Adrift at sea in a snowdrift, but not on the chain gang
Another winter is almost past, and I haven’t installed snow chains on one vehicle here at Clear Creek Ranch. I am NOT complaining – but my wife might, if we do get snowed in any time soon. She will claim I somehow fouled the ranch’s karma, tracked mud on our feng shui, or dissed the weather gods at the very least.
We both remember the first snowfall at our little cabin in the woods. It snowed all night. We awoke to an eerie silence. The world was white beneath a smoke-gray sky. Rabbit tracks crisscrossed the field below our deck. A titmouse, its feathers fluffed against the cold, perched on our window box.
“It’s a winter wonderland,” my wife said. “A wonderland where the power is out. We should have bought those chains last week in town.”
That was a recurring theme as I attempted to cook pancakes directly on the lid of our wood stove. It was a dining experience not to be repeated, although traces remain to this day, in the right light.
My wife voiced stark Jack Londonesque images: ice floes, log jams, frostbite and boiled shoe leather for dinner. It didn’t help that we’d fallen asleep the night before while watching Jack Nicholson in “The Shining.” Which, if you have to axe, concerns a snowbound couple.
“Jack Nicholson’s character thought he was a writer, too,” I said with a leer.
“There are plenty of people who sell chains,” my wife said, thrusting the classifieds between us for protection.
I was disappointed to find that no one delivered. The only possibility nearby was The Chain Guy, about three miles up the hill from us.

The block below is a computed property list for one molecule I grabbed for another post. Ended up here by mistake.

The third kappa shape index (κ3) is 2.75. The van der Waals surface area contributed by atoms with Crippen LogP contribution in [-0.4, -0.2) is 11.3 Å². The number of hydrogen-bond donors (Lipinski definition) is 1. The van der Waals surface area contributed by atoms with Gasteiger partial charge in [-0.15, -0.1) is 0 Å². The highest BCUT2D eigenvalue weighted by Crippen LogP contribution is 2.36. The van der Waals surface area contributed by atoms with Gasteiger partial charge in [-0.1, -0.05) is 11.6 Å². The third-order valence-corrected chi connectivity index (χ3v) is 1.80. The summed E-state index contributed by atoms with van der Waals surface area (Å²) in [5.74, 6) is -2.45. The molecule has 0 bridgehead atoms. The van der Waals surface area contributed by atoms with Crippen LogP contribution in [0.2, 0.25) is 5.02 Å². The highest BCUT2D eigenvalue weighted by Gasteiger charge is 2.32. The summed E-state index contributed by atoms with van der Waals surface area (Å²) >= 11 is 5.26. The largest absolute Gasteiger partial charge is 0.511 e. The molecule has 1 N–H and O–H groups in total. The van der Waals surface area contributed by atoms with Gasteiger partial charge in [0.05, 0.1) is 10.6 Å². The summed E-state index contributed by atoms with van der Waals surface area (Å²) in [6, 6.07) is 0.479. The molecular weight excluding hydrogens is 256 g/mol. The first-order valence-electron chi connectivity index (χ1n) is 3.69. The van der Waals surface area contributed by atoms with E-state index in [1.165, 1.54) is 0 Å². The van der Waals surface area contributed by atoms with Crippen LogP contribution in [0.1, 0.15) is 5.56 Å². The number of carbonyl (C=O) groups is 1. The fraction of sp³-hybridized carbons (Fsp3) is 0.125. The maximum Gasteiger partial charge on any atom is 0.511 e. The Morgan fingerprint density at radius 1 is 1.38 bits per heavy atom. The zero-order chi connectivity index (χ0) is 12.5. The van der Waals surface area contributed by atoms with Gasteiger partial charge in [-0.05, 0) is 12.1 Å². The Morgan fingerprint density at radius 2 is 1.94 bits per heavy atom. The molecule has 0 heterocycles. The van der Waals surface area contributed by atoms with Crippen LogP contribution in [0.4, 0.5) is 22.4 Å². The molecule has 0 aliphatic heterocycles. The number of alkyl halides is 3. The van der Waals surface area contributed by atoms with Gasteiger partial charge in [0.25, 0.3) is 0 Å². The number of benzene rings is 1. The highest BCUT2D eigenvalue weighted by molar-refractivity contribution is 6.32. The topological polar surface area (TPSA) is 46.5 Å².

Having had less-than-perfect experiences with The Pump Guy, The Pond Guy, The Chainsaw Guy, The Electrician Guy and The Solar Guy, my wife lobbied for a business with a more imaginative name, but they were all higher up in snow country.
I warmed up the truck and we slid down our long driveway and followed icy grooves along our private road out to the county highway. The Chain Guy was at an elevation about 1,500 feet higher than our place.
Generally speaking, for every 1,000 foot increase in elevation, the air temperature drops 3 degrees. This can have a profound effect on snowfall. Soon the snowdrifts dwarfed the truck. I caught a glimpse of The Chain Guy’s sign as we “high-centered” and the truck wheels began to spin uselessly.
The Chain Guy sign stood at the base of a steep driveway. The same sign also advertised “The Dry Firewood Guy,” “The Trash Hauling Guy” and “The Stable Shoveling Guy.” From the tumbledown shack above, the ominous strains of “Dueling Banjos” wafted down to us through the crisp, cool air. I trudged uphill to visit the inbred entrepreneurs on what I was sure was to be the last day of my life.
Fifteen minutes and several hundred dollars later, we backed out onto the county road on our new set of tire chains. By then the sun and the traffic had done their work, and the road was passable. I spent 45 minutes on my back in the mud removing the chains and stowing them in the toolbox, where they remain to this day. They celebrated their 16th anniversary rusting away in the toolbox last December.
I tell anyone who’ll listen that I survive snowstorms the way I did during my formative years on the beach in Southern California. Nobody drives through snowstorms in Los Angeles, you say?
Well, nobody does at Clear Creek Ranch either.
Mike Drummond is a Nevada County writer whose column appears on Tuesday. You can write him in care of The Union, 464 Sutton Way, Grass Valley, 95945; or e-mail him at
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